Yea, fight till their veins have been bled dry
For love of the country that WILL not die.
O friends, in your fortunate present ease
(Yet faced by the self-same facts as these),
If you would see how a race can soar
That has no love, but no fear, of war,
How each can turn from his private role
That all may act as a perfect whole,
How men can live up to the place they claim
And a nation, jealous of its good name,
Be true to its proud inheritance,
Oh, look over here and learn from FRANCE!
“Legio Patria Nostra.” The Legion is our homeland.
«Au combat, tu n’abandonnes jamais ni tes morts, ni tes blessés, ni tes armes».
La Légion Étrangère (The French Foreign Legion): Défilé militaire du 14 juillet 2017
July 14 at 12:20pm · Après le défilé, rendez-vous au “Cercle de l’Union Interalliée”, jouxtant l’Elysée, transformé en bivouac américain avec parade et exercices de démonstration du Corps des Marines. Evénement fort après la parade militaire exceptionnelle de cette année marquée par le centenaire de l’entrée en guerre des États-Unis en 1917, quatre ans après son début… Avant cela, dès 1914, les américains qui voulaient se battre aux côtés des français venaient s’engager dans les rangs de la Légion étrangère… certains seront à l’origine de la fameuse escadrille Lafayette.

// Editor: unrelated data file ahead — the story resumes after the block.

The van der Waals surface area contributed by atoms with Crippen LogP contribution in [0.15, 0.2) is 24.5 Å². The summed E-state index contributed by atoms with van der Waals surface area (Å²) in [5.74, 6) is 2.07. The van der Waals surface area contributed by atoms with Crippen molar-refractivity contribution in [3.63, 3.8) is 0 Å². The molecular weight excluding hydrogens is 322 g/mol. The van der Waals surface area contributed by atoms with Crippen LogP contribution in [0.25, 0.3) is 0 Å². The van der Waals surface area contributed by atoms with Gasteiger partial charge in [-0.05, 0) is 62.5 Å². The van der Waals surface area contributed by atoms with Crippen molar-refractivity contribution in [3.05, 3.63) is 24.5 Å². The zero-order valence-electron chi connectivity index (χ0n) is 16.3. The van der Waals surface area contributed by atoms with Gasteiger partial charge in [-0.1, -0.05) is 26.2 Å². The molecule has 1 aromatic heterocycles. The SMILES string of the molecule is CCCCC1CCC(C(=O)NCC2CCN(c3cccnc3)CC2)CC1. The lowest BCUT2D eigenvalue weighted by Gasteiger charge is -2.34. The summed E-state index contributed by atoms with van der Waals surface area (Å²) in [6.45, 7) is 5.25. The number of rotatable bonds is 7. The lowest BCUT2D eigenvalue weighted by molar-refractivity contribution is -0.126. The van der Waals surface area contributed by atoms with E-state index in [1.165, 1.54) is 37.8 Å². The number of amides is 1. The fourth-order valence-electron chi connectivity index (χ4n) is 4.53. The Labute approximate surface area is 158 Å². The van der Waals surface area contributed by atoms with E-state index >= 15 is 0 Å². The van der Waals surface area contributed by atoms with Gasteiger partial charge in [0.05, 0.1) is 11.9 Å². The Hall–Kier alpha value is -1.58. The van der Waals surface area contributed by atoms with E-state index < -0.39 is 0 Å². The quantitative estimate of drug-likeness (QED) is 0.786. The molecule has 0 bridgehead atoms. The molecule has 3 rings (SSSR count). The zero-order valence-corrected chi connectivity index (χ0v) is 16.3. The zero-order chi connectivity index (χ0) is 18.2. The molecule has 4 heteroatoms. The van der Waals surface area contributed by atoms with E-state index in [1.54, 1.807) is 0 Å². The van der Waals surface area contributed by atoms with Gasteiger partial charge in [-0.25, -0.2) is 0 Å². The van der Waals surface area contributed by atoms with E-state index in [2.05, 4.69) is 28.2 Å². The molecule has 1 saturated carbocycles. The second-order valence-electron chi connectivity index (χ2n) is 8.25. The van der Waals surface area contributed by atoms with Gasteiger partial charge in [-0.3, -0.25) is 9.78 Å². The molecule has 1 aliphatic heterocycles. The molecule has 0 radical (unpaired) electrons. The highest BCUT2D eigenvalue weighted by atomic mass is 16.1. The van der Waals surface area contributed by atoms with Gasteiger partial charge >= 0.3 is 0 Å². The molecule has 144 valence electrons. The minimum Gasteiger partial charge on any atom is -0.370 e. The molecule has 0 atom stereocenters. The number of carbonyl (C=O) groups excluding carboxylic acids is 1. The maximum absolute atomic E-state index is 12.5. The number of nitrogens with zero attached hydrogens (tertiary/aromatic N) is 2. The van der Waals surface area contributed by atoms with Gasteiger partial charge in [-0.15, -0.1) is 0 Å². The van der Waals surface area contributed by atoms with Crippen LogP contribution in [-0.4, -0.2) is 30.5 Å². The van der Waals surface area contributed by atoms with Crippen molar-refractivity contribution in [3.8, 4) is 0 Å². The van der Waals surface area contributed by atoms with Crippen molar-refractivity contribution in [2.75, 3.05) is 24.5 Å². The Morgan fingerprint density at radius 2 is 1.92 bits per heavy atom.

La musique de la Légion étrangère marquera symboliquement de sa présence la commémoration en souvenir de ces hommes…
My afternoon with the French Foreign Legion
I was desperate to ask Maurice, my guide, how many people he’d killed but his quiet modesty stopped me
In the Foreign Legion’s Museum of Memory at Aubagne, near Marseilles, I examined the kit, weapons and uniforms from the Legion’s formation in 1831 up to the present day. Uniforms from the Crimea, the Mandingo war, the Mexican expedition,the second Madagascar expedition, the first world war, the Algerian war, the first Gulf war: there they all were, displayed in glass cases. My museum guide was Maurice, a proud Legion veteran. Green Legion tie, natty silver-buttoned regimental waistcoat, close-cropped head and an impressive row of medals on his chest. You only had to look at his lean face to see how fit he was. A tour of duty in the Légion Étrangère is five years. Maurice has five under his regimental turquoise belt.